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Even during good old precedented times (remember those?), you’re unlikely to find someone who wouldn’t say yes to a simple way to improve their happiness and wellbeing.
And while something like a holiday, a sleep-in, or that afternoon doughnut treat might increase your mood in the short term, the positive buzz tends to only last so long.
One proven way to improve both your mental and physical well-being for the long term is through volunteering. While at its core, volunteering may be all about helping others, you might be surprised to know just how much it helps you too.
By volunteering, you can meet new people and forge new friendships and connections, expand your skills, and even find a new career opportunity. It can help you build your self-esteem and confidence levels, all while giving back and making a difference in other people’s lives.
For community organisations, such as the ACT’s largest not-for-profit community organisation Communities at Work, they rely on a team of passionate volunteers to ensure the ongoing delivery of many of their services and programs. Communities at Work’s social programs (community support services) help the most vulnerable and disadvantaged people in Canberra with food, clothing, accommodation, and crisis support. Their vision is to enrich lives today and shape better futures tomorrow.
Communities at Work has a range of volunteering opportunities, suitable for people of all ages and are particularly beneficial for retirees or students. Their team of dedicated volunteers ensures that many of their services are able to run smoothly, such as the Community Pantries at Tuggeranong and Gungahlin, which provide free and/or discounted healthy food and essential items to those experiencing hardship.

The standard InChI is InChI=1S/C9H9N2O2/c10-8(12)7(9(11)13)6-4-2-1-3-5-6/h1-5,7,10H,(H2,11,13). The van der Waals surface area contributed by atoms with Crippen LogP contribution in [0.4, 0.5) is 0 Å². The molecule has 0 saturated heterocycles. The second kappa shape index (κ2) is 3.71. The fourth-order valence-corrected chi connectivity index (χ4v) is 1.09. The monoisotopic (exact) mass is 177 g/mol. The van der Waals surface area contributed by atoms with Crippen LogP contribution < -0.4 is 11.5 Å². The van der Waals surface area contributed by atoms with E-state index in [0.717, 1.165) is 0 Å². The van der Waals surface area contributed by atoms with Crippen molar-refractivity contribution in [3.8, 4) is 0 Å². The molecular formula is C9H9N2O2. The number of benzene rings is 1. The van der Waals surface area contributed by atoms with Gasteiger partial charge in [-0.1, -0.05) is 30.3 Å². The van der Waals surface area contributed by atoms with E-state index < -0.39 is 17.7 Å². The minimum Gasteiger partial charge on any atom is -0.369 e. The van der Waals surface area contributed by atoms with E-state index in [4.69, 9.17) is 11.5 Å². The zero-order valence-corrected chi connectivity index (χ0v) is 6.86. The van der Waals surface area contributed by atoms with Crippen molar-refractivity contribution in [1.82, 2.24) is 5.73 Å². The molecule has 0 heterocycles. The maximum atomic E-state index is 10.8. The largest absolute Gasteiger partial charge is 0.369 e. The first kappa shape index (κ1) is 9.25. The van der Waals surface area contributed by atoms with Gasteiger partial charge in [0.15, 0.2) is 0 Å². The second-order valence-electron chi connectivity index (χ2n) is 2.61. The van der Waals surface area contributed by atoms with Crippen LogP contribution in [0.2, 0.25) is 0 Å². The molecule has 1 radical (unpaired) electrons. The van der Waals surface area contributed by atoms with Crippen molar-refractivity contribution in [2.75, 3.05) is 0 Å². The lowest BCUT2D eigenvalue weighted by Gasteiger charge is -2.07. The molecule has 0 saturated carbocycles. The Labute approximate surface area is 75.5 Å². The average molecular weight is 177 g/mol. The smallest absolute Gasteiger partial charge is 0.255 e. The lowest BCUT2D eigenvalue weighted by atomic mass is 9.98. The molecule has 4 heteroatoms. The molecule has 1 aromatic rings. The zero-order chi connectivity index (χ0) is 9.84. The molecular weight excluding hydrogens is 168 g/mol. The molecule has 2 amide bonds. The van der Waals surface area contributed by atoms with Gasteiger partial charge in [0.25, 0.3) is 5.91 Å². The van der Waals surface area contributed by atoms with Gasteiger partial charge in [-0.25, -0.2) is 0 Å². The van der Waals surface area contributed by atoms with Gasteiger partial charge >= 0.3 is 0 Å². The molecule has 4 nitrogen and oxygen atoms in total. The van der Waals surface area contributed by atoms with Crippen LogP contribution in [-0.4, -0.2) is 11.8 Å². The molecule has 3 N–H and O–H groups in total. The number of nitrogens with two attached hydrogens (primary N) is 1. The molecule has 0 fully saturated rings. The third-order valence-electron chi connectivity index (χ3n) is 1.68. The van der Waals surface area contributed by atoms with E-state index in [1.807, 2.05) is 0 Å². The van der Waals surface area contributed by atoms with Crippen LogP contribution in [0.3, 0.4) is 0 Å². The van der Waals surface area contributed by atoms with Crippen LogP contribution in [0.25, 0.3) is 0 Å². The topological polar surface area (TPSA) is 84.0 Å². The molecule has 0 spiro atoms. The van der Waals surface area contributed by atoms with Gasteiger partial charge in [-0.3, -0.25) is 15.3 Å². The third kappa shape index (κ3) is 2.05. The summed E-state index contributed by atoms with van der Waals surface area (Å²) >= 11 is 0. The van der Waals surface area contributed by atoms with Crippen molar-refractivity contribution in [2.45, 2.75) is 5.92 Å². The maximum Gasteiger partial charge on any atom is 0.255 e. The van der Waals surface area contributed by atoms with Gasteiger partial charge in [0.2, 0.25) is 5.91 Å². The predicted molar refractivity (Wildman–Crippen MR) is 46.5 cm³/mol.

Dianne is a Communities at Work volunteer and has worked at the Gungahlin Pantry for four years. As a retiree, she says she was initially drawn to the role knowing that Communities at Work is helping people who really need a little bit of a hand.
“I really enjoy the interaction with the people. I really, really love the diversity of the people that come in daily, and I really like the fact that now that I’ve been doing it for about four years, and on a regular basis, many of these people know me reasonably well. I know something about their background, where they might have come from, maybe seen their children grow from a new baby to preschool, and I do like that a lot,” says Diane.
Peter has been volunteering at the Gungahlin pantry for five years, and currently does two shifts per week. He was introduced to Communities at Work by his grandson, who worked for the organisation, and he loved the idea that he could make a meaningful difference in people’s lives.
“I really like Communities at Work. It’s a very good place to work. And you’re helping others who sometimes have hard lives, they’re down on their fortune, and they’re not doing too well. And it’s good to see them coming out of here with food to eat that night,” he says.
Not only that, but Peter also says he loves his role and the team he gets to work with.
“The people I volunteer with, they’re a great bright bunch of people, and the managerial staff are really good,” he says.
“I enjoy the work every time I come here. Sometimes with a job, you go home, you think, ‘ho hum,’ but you come here, and I go home, and I say to my wife, ‘well, that was a really good day. I enjoyed it a lot’.”
Communities at Work supports its volunteers with the necessary training and skills, as well as provides ongoing support.
“I’ve worked in various jobs and some of the nicest people that I’ve worked with, bosses that is, are the ones I’ve worked with here. They’re a really good bunch and there is no pressure,” says Peter.
Communities at Work publishes all their volunteering opportunities online. To be considered as a volunteer, you just need to fill out an application form via the website, then apply for a Working with Vulnerable People card through Access Canberra, which the team will help you with. Successful applicants are then invited to attend an induction session.
“If you’re thinking of volunteering, I think Communities at Work is a great place to look at. There’s a range of opportunities, like the pantries, and the other activities that the organisation undertakes. So, have a look at what they’ve got on offer, and I’m sure that you will find a very rewarding position for yourself as a volunteer with Communities at Work,” says Diane.
Want to find out more about volunteering with Communities at Work or apply?
Visit the volunteer page on their website
Feature image: Communities at Work Volunteer Dianne at work in the Pantry